The Limits Of FASR

Gero Teufert, 08/1999


FASR And The Geographic Orientation Of A Setup

FASR was designed to create a common language for caller's communication about setups. The primary goal was to offer a system that allowed to cover all relevant aspects concerning a proper "Allemande left, Promenade" get out.

The Allemande left is usually followed by a Promenade. Due to that the dancers get back their home positions regardless what distance or angle they were removed from it before the Allemande left. Hence FASR does not need to carry how much the dancers are "offset" from home and it does not.

A [0B1c] (e. g. Zero Box, Allemande Left Box) always is a [0B1c] no matter if in east/west or north/south orientation. FASR makes you know that from a [0B1c] you can call "Allemande Left, Promenade" or a proper get out. But FASR does not tell how far the dancers have to travel on the Promenade. The box can be in NS or EW orientation, but the "Allemande Left" is always sure.

Hence without extension FASR is not able to give you the information needed for a "return to home" get out. Although we can say that after a [0B1c] "pass thru, outfacers cloverleaf" the dancers are ALWAYS end in a [0S1p], they are only at home positions when the initial box had an appropriate orientation.


FASR And The Position Of Heads And Sides

Since Allemande left is always ending in a R+L Grand Circle for technical aspects it is not relevant where the heads or sides have been in the formation preceding the Allemande left. This information can be omitted and consequently FASR does not cover it.

The information [0B1c] (e. g. Zero Box, Allemande Left Box) does not tell you anything about the fact whether this is a "Heads Square Thru box" or a "Sides Square Thru box". To FASR both are technically equal.


The Limits Of FASR States

To use FASR-States is useful when you work with modules. I. e. you know a set of calls that works as a get out from a certain FASR State.


A module is a call or a set of calls that gets the square from one given definite FASR state to another (or the same) definite FASR state.


Reversing the definition that means that we are not allowed to use any calls in modules that do not allow to determine the exact FASR state after we called them.

In square dancing there are four different ways of addressing dancers:

  1. Addressing dancer's genders (boys, girls). This could be imagined like drawing an X on the back of certain genders and call to the X's (means marked).
  2. Addressing relative positions in a formation (ends, centers, outsides, leaders): Imagine this like drawing an X to the appropriate position in the formation. Note that when the formation is rotated, the X rotates with it the same degree, i. e. trailing end dancers are always on the same relative position in the formation.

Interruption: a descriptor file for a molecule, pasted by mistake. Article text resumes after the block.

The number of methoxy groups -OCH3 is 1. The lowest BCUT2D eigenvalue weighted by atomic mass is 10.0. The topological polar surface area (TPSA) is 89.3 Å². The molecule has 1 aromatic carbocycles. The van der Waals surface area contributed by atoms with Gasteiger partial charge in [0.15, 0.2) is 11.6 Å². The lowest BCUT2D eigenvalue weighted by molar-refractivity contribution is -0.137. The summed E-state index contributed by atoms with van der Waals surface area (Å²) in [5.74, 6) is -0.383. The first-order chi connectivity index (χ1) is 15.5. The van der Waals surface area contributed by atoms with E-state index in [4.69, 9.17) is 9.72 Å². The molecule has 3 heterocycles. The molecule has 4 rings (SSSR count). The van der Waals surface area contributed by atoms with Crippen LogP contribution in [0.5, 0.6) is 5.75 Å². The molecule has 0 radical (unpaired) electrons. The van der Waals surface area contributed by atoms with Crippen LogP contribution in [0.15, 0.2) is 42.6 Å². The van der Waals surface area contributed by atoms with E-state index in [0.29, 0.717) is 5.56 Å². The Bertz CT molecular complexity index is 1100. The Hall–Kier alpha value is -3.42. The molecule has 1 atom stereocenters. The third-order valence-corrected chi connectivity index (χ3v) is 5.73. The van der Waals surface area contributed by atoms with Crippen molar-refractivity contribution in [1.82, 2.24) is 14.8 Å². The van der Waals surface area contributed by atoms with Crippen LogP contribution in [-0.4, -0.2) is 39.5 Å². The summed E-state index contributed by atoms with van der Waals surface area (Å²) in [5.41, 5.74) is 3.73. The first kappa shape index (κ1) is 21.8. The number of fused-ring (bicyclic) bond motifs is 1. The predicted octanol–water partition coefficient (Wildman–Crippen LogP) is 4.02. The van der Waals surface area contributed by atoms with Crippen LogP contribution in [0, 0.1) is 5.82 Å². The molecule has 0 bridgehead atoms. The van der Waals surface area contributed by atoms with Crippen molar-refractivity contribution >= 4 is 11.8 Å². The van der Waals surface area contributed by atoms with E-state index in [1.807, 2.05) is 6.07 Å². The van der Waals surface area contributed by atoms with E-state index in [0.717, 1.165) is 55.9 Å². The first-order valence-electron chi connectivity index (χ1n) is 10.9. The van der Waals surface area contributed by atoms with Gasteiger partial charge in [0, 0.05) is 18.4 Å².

3. Addressing a certain geographical position in the room ("those on the head position...", "if you are facing a head wall...."): This is like drawing an X on the floor and addressing whoever occupies that spot. This way of addressing dancers feels strange from other than the square formation.
  4. Addressing dancer's starting positions ([original]heads, sides). This could be imagined like drawing an X on the dancers with those properties and call to the X's.

Cases 1. and 2. are perfectly covered by FASR. When addressing ends, centers, leaders, boys or girls from a given FASR the resulting FASR is absolutely predictable.

Case 3. leads us to an unpredictable result from a given FASR. This is because the FASR system does not carry information about the orientation of a setup in the room.

Hence we are not allowed to use any calls that assume a certain geographic orientation. Of course it is POSSIBLE to call such things, but it makes the result unpredictable when using FASR only. When you have diamonds with a known FASR and call "if you are facing a head wall: trade" it result to different FASR States depending on the geographic orientation. Hence those call are going over the limits of the FASR system.


FASR is independent of the geographic orientation of a setup.
Calls, that assume a geographic orientation are not allowed to use in modules.


As well you are not allowed to call a figure just for the heads or sides because FASR does not tell on which position in the formation they are. Legal are calls addressing boys/girls, ends/centers, infacers/outfacers, leaders/trailers aso.


FASR does not determine where heads or sides are in a setup.
Calls, that are addressing heads or sides are not allowed in modules.


The missing information about the position of heads and sides makes the existence of conditional zeros (technical zeros) ever possible. In a system that would cover the information about heads' and sides' positions a [0L1p] is named different after a "bend the line".


Missing References

Although FASR is a system designed for determine most of the in use setups it has a lack of terms. Callerlab agreed only on the 0-arrangements of [L], [B], [F] and [W] how to find the reference pair. We do not have that information for other arrangements. Due to the system the reference always consists of a boy and a girl, so we can determine relationship. That makes it hard to tell for those arrangements where two boys or two girls are occupying the position of the reference pair in the 0-arrangement.

My personal approach would be to define only one reference position in a formation. E. g. in an in facing line that would be the very left hand end position. The reference pair then would be determined as the dancer on the reference position and the first dancer CCW of opposite gender. That would change nothing for the 0-arrangements and for all other arrangements it makes a clear cut for the relationship.



last Update: 10.12.1999

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